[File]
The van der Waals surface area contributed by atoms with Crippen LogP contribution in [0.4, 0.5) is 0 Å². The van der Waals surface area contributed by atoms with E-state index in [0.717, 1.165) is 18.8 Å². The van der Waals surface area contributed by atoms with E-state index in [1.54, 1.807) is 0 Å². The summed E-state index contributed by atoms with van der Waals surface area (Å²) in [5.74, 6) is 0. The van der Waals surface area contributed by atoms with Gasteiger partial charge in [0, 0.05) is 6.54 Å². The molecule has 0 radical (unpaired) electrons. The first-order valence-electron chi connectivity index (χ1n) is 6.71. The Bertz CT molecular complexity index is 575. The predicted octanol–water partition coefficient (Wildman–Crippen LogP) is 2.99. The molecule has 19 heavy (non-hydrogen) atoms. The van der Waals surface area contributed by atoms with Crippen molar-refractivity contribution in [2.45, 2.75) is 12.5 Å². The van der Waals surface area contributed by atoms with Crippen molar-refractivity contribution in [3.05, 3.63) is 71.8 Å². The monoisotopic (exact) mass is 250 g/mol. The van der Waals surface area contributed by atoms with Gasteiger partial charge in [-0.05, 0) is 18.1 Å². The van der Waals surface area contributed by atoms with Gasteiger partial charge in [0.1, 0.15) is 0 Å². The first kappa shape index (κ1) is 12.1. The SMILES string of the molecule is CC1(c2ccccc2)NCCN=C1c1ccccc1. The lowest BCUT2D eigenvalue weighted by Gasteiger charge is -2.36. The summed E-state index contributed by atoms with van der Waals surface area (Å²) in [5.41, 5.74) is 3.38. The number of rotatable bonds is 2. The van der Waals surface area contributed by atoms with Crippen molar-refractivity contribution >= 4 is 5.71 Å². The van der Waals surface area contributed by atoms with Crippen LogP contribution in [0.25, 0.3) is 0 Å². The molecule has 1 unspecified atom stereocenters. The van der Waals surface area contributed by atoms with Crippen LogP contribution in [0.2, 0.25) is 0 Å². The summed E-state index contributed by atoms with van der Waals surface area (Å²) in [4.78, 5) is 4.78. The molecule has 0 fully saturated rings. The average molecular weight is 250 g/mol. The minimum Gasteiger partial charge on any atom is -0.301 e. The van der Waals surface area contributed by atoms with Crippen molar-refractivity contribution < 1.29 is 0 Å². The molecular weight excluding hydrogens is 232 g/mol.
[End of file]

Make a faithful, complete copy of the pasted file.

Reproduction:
The van der Waals surface area contributed by atoms with Crippen LogP contribution in [0.4, 0.5) is 0 Å². The van der Waals surface area contributed by atoms with E-state index in [0.717, 1.165) is 18.8 Å². The van der Waals surface area contributed by atoms with E-state index in [1.54, 1.807) is 0 Å². The summed E-state index contributed by atoms with van der Waals surface area (Å²) in [5.74, 6) is 0. The van der Waals surface area contributed by atoms with Gasteiger partial charge in [0, 0.05) is 6.54 Å². The molecule has 0 radical (unpaired) electrons. The first-order valence-electron chi connectivity index (χ1n) is 6.71. The Bertz CT molecular complexity index is 575. The predicted octanol–water partition coefficient (Wildman–Crippen LogP) is 2.99. The molecule has 19 heavy (non-hydrogen) atoms. The van der Waals surface area contributed by atoms with Crippen molar-refractivity contribution in [2.45, 2.75) is 12.5 Å². The van der Waals surface area contributed by atoms with Crippen molar-refractivity contribution in [3.05, 3.63) is 71.8 Å². The monoisotopic (exact) mass is 250 g/mol. The van der Waals surface area contributed by atoms with Gasteiger partial charge in [-0.05, 0) is 18.1 Å². The van der Waals surface area contributed by atoms with Gasteiger partial charge in [0.1, 0.15) is 0 Å². The first kappa shape index (κ1) is 12.1. The SMILES string of the molecule is CC1(c2ccccc2)NCCN=C1c1ccccc1. The lowest BCUT2D eigenvalue weighted by Gasteiger charge is -2.36. The summed E-state index contributed by atoms with van der Waals surface area (Å²) in [5.41, 5.74) is 3.38. The number of rotatable bonds is 2. The van der Waals surface area contributed by atoms with Crippen molar-refractivity contribution >= 4 is 5.71 Å². The van der Waals surface area contributed by atoms with Crippen LogP contribution in [0.25, 0.3) is 0 Å². The molecule has 1 unspecified atom stereocenters. The van der Waals surface area contributed by atoms with Crippen LogP contribution in [0.2, 0.25) is 0 Å². The summed E-state index contributed by atoms with van der Waals surface area (Å²) in [4.78, 5) is 4.78. The molecule has 0 fully saturated rings. The average molecular weight is 250 g/mol. The minimum Gasteiger partial charge on any atom is -0.301 e. The van der Waals surface area contributed by atoms with Crippen molar-refractivity contribution < 1.29 is 0 Å². The molecular weight excluding hydrogens is 232 g/mol.